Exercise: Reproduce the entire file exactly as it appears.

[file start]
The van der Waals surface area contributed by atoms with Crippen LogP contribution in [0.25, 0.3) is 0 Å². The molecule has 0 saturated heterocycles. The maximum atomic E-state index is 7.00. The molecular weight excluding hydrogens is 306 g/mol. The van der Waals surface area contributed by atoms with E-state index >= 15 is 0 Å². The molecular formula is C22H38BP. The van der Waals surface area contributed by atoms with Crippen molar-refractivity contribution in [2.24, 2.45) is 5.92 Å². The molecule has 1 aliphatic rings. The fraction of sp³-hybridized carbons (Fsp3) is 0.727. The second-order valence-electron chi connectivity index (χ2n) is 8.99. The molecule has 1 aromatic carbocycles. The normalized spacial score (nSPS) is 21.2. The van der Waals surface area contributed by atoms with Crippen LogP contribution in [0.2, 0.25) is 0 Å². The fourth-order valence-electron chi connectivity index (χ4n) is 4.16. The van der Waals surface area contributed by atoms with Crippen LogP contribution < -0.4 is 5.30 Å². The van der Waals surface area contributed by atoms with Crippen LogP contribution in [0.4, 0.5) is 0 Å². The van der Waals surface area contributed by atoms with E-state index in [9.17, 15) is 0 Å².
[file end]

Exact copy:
The van der Waals surface area contributed by atoms with Crippen LogP contribution in [0.25, 0.3) is 0 Å². The molecule has 0 saturated heterocycles. The maximum atomic E-state index is 7.00. The molecular weight excluding hydrogens is 306 g/mol. The van der Waals surface area contributed by atoms with E-state index >= 15 is 0 Å². The molecular formula is C22H38BP. The van der Waals surface area contributed by atoms with Crippen molar-refractivity contribution in [2.24, 2.45) is 5.92 Å². The molecule has 1 aliphatic rings. The fraction of sp³-hybridized carbons (Fsp3) is 0.727. The second-order valence-electron chi connectivity index (χ2n) is 8.99. The molecule has 1 aromatic carbocycles. The normalized spacial score (nSPS) is 21.2. The van der Waals surface area contributed by atoms with Crippen LogP contribution in [0.2, 0.25) is 0 Å². The fourth-order valence-electron chi connectivity index (χ4n) is 4.16. The van der Waals surface area contributed by atoms with Crippen LogP contribution < -0.4 is 5.30 Å². The van der Waals surface area contributed by atoms with Crippen LogP contribution in [0.4, 0.5) is 0 Å². The van der Waals surface area contributed by atoms with E-state index in [9.17, 15) is 0 Å².